Balkan Vital Graphics

BLUE - Water

Prior to 1992, there were only six international river basins in the Balkans, but after the break-up of former Yugoslavia, the number more than doubled. There are now 13 internationally shared river basins and four transboundary lake basins. Such a fragmented situation means that new international legal regimes specifically for water basins need to be worked out. Talks between the countries concerned are also essential to develop future policies on hydroelectric power generation.

Establishing international cooperation on water resources

Many bilateral and multilateral treaties concerning water resources in the Balkans were concluded in the second half of the 20th century. In particular, the former Yugoslavia was keen to develop such partnerships, in keeping with its position as a non-aligned country in a divided world and its commitment to peaceful co-existence and friendship between peoples. In addition, water treaties paved the way for further development.

The treaties established cooperation between national authorities responsible for water management, with a view to improving their ability to deal with challenges arising in shared river basins. Typical concerns included floods, drainage, the construction of dams and hydroelectric power plants, shipping and fishery. Water pollution was also an issue, often with the specific purpose of reducing the amount of pollution discharged into the water to protect fish or allowing fish species such as the Danube sturgeon to migrate freely. However, although legislation on pollution and migration existed, it was often not enforced.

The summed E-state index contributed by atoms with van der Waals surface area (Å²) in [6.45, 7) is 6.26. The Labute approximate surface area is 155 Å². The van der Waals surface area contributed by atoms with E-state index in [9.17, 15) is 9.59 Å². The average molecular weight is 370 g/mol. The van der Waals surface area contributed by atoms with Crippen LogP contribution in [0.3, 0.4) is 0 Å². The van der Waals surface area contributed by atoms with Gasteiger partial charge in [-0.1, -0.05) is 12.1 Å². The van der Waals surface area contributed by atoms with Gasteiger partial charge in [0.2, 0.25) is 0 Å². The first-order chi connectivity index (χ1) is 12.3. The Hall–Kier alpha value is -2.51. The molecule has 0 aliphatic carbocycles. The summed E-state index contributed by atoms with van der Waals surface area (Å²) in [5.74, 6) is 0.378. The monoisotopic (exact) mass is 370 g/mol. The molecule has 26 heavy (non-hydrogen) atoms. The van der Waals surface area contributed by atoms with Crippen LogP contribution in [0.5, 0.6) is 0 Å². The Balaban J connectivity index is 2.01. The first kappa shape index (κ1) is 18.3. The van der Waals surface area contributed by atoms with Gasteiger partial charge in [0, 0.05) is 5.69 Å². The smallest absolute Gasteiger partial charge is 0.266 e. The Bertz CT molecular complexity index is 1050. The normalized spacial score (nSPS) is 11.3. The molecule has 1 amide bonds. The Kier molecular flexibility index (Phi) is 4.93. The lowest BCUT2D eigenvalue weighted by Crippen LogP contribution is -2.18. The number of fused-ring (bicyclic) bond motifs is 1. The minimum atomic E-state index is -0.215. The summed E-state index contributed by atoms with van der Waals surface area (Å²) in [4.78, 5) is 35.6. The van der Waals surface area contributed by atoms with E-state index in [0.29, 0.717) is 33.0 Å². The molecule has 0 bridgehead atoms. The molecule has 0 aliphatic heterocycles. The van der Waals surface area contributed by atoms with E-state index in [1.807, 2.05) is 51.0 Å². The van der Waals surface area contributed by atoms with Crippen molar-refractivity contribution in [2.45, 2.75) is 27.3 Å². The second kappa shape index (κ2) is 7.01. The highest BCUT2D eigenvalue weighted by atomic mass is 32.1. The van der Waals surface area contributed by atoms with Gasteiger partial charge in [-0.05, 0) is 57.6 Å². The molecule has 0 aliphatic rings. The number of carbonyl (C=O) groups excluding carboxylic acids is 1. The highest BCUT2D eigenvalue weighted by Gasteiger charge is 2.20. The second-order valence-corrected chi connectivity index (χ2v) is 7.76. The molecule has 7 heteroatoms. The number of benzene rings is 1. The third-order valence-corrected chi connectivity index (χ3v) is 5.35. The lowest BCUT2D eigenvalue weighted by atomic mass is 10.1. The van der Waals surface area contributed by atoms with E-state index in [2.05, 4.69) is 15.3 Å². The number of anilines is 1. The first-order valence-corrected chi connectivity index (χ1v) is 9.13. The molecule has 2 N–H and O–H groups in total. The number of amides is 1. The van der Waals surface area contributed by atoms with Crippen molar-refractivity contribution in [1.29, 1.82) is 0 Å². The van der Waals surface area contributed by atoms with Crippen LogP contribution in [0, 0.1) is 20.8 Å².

The treaties generally set up joint commissions. Some of them are still at work. The Danube Commission, for instance, was established under the Belgrade Convention on the Danube Navigation Regime in 1948.

Apart from international waters, former Yugoslavia also had to manage its national waters divided between the various federal units – six republics and two autonomous provinces. Water compacts between these units had a constitutional and legal basis. A good example of this type of legal instrument is the compact governing use of the Trebižat River watershed, agreed by Bosnia and Herzegovina and Croatia. It remains an open question why such an excellent example of intra-state cooperation was not fully implemented.

The fall of the Berlin Wall in 1989 marked the end of a divided Europe and a bipolar world. New activities led to several multilateral environmental agreements. Almost all of them concern transboundary waters in one way or another. Several new treaties were signed in Kiev in 2003 in an effort to introduce more detailed regulations.

Following the conflicts of the 1990s and the breakup of former Yugoslavia, six new countries emerged in the Balkans. In addition to creating new states, former national water resources now are of concern to several countries, creating the need for specific international rules.

Contrary to the situation in the 1950s and 1960s, there are now several internationally accepted policy and legal instruments such as the Stockholm Declaration (1972) or the Rio Declaration (1992). Alongside the UNECE international instruments mentioned below, they constitute an overall framework for new legal regimes between states, old and new, covering the management of international water resources.

Adapting to international rules